Lot #018

Carlo Gabuco

The Promise Land
signed and dated 2007 (lower right)
oil on canvas
60” x 72” (152 cm x 183 cm)
Starting Bid : Php 120,000
HP + BP : Php 140,160
Provenance Acquired directly from the artist by the present owner
Literature De La Paz, Christiane L., Private Collections, Artes De Las Filipinas, Quezon City, 2009, p. 247 (illustrated)
A photo-journalist documenting events that have had life-changing impact on the country (he was dispatched to Tacloban, Leyte to cover the horrendous aftermath of super-typhoon Yolanda), Carlo Gabuco, as a painter, reflects on the ills plaguing society, specifically abuse of power and blind faith. The latter is evident on The Promise Land, which is the artist’s interpretation of the idiom, “the blind leading the blind.”
In this photo-realistic work, an old woman slings an arm on a young man (possibly her son) for balance and guidance while carrying an indiscernible icon of a saint strewn with rosary on the other. The man holds out his hand in a gesture of begging, his ears plugged with earphones. With a piece of cloth swaddling their heads and covering their eyes, they seem immobile, unable to take a step, as both of them can’t see.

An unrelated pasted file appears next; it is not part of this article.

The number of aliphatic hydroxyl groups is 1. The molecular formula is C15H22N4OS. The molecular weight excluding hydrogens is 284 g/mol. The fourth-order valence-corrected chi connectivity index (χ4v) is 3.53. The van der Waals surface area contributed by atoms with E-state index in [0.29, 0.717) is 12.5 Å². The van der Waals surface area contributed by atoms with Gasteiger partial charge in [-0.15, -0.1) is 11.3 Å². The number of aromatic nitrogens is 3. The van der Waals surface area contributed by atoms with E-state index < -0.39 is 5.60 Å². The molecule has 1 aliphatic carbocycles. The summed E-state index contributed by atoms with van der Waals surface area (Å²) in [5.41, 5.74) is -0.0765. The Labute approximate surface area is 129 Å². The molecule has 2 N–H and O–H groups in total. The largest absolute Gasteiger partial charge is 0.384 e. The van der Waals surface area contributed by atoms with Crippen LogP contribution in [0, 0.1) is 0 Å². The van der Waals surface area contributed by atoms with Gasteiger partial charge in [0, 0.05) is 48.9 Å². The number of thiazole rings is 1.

The Promise Land appears to comment on religious fanaticism, how belief becomes the cloth that binds people’s heads as they long for some comfort. Gabuco raises urgent questions: When the blind lead the blind, what will the world amount to? As viewers, how do we perceive their predicament, with revulsion or empathy? What if we ourselves are blind? The only way that the scales of the eyes to fall off, the artist seems to be saying, is to look closely at all that is human and not flinch.